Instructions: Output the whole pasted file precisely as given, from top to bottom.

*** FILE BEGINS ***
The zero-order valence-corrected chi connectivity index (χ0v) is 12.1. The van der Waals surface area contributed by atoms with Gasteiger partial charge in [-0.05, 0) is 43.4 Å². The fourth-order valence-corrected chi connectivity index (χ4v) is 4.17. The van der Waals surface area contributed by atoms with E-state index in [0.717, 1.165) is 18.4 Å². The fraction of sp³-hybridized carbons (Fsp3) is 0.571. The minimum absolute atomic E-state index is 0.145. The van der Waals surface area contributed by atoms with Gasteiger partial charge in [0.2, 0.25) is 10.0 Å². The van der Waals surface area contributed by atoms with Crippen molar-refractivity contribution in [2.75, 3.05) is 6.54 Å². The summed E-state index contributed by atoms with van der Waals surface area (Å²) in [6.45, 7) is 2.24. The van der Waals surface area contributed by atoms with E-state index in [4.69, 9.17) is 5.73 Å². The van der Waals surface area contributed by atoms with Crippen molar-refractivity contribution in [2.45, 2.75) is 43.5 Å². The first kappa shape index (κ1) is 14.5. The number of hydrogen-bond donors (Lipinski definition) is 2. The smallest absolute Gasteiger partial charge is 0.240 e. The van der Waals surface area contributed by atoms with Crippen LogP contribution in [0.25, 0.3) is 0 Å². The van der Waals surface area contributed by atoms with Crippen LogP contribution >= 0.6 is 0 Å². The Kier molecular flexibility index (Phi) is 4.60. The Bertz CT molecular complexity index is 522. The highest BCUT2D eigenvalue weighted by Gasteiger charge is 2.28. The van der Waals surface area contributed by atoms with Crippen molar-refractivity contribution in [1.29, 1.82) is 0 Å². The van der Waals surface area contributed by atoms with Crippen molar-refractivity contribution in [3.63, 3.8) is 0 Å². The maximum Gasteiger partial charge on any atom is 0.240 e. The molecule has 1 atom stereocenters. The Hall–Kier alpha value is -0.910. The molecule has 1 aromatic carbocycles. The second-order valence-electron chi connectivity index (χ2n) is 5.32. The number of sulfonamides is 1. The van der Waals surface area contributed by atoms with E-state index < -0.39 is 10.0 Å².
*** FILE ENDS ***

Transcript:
The zero-order valence-corrected chi connectivity index (χ0v) is 12.1. The van der Waals surface area contributed by atoms with Gasteiger partial charge in [-0.05, 0) is 43.4 Å². The fourth-order valence-corrected chi connectivity index (χ4v) is 4.17. The van der Waals surface area contributed by atoms with E-state index in [0.717, 1.165) is 18.4 Å². The fraction of sp³-hybridized carbons (Fsp3) is 0.571. The minimum absolute atomic E-state index is 0.145. The van der Waals surface area contributed by atoms with Gasteiger partial charge in [0.2, 0.25) is 10.0 Å². The van der Waals surface area contributed by atoms with Crippen molar-refractivity contribution in [2.75, 3.05) is 6.54 Å². The summed E-state index contributed by atoms with van der Waals surface area (Å²) in [6.45, 7) is 2.24. The van der Waals surface area contributed by atoms with E-state index in [4.69, 9.17) is 5.73 Å². The van der Waals surface area contributed by atoms with Crippen molar-refractivity contribution in [2.45, 2.75) is 43.5 Å². The first kappa shape index (κ1) is 14.5. The number of hydrogen-bond donors (Lipinski definition) is 2. The smallest absolute Gasteiger partial charge is 0.240 e. The van der Waals surface area contributed by atoms with Crippen LogP contribution in [0.25, 0.3) is 0 Å². The van der Waals surface area contributed by atoms with Crippen LogP contribution >= 0.6 is 0 Å². The Kier molecular flexibility index (Phi) is 4.60. The Bertz CT molecular complexity index is 522. The highest BCUT2D eigenvalue weighted by Gasteiger charge is 2.28. The van der Waals surface area contributed by atoms with Crippen molar-refractivity contribution in [1.29, 1.82) is 0 Å². The van der Waals surface area contributed by atoms with Crippen molar-refractivity contribution in [3.63, 3.8) is 0 Å². The maximum Gasteiger partial charge on any atom is 0.240 e. The molecule has 1 atom stereocenters. The Hall–Kier alpha value is -0.910. The molecule has 1 aromatic carbocycles. The second-order valence-electron chi connectivity index (χ2n) is 5.32. The number of sulfonamides is 1. The van der Waals surface area contributed by atoms with E-state index < -0.39 is 10.0 Å².